Visualizing the War on Women Debate

A look at how the most popular cover story in Foreign Policy's history ricocheted across Twitter.

627475_letters_twitter.jpg
627475_letters_twitter.jpg

With some 70,000 Facebook "likes" and 3,000-plus comments, Mona Eltahawy's article became the most popular cover story in Foreign Policy's history. It unleashed a torrent of reactions online -- so many, in fact, that the essay was the fourth-most discussed topic on Internet blogs during the week it was published, according to the Pew Research Center.

Some reactions were critical, others complimentary, and still others conflicted. "I found myself bristling, yet simultaneously felt guilty for doing so," Nesrine Malik mused in the Guardian. But there was no denying the intensity of the discussion. "Never before has the Arab American, particularly Muslim American, social activist community been given access to multiple media platforms simultaneously to openly debate a topic that for many has been on the back burner for some time," Nadia S. Mohammad wrote on WashingtonPost.com.

The essay also took Twitter by storm. Above is a visualization of Twitter users linking to the original Foreign Policy article within roughly 24 hours of its publication. The graph, created by Marc Smith of the Social Media Research Foundation and posted by Alex Hanna of the University of Wisconsin-Madison, shows follower relationships (green lines) and replies to or mentions of other users (blue lines). The network analysis produced 169 groups, with Eltahawy's Twitter account at the center of Group 2 (the red lines highlight her connections) and Foreign Policy's account at the center of Group 5. The image doesn't track the tweets' sentiments, but according to Hanna, it shows strongly polarized reader groups, including Egyptians, female American journalists, feminists, and academics.

With some 70,000 Facebook "likes" and 3,000-plus comments, Mona Eltahawy’s article became the most popular cover story in Foreign Policy‘s history. It unleashed a torrent of reactions online — so many, in fact, that the essay was the fourth-most discussed topic on Internet blogs during the week it was published, according to the Pew Research Center.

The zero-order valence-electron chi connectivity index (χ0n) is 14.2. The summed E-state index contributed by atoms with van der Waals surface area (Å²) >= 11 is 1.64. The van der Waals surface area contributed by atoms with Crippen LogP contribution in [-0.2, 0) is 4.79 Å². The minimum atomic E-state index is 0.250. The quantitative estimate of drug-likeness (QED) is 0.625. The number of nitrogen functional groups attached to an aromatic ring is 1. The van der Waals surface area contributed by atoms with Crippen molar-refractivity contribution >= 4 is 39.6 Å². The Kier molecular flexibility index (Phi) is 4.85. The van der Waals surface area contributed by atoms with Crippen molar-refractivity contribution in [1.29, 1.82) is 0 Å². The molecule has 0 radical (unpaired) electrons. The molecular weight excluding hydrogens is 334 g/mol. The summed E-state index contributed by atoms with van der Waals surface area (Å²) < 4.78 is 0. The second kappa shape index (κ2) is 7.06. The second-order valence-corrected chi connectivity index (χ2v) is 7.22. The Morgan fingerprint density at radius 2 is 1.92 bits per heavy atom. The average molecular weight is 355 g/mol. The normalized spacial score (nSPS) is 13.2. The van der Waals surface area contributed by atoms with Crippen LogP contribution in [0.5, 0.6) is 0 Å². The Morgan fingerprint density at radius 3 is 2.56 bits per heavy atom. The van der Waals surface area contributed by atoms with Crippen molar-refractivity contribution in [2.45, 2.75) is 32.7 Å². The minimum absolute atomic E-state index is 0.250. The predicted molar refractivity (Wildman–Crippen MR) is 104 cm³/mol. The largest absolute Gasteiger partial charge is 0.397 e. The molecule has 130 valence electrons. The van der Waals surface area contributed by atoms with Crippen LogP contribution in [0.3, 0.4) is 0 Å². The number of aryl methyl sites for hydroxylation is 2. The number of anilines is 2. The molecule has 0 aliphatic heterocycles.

Some reactions were critical, others complimentary, and still others conflicted. "I found myself bristling, yet simultaneously felt guilty for doing so," Nesrine Malik mused in the Guardian. But there was no denying the intensity of the discussion. "Never before has the Arab American, particularly Muslim American, social activist community been given access to multiple media platforms simultaneously to openly debate a topic that for many has been on the back burner for some time," Nadia S. Mohammad wrote on WashingtonPost.com.

The essay also took Twitter by storm. Above is a visualization of Twitter users linking to the original Foreign Policy article within roughly 24 hours of its publication. The graph, created by Marc Smith of the Social Media Research Foundation and posted by Alex Hanna of the University of Wisconsin-Madison, shows follower relationships (green lines) and replies to or mentions of other users (blue lines). The network analysis produced 169 groups, with Eltahawy’s Twitter account at the center of Group 2 (the red lines highlight her connections) and Foreign Policy’s account at the center of Group 5. The image doesn’t track the tweets’ sentiments, but according to Hanna, it shows strongly polarized reader groups, including Egyptians, female American journalists, feminists, and academics.

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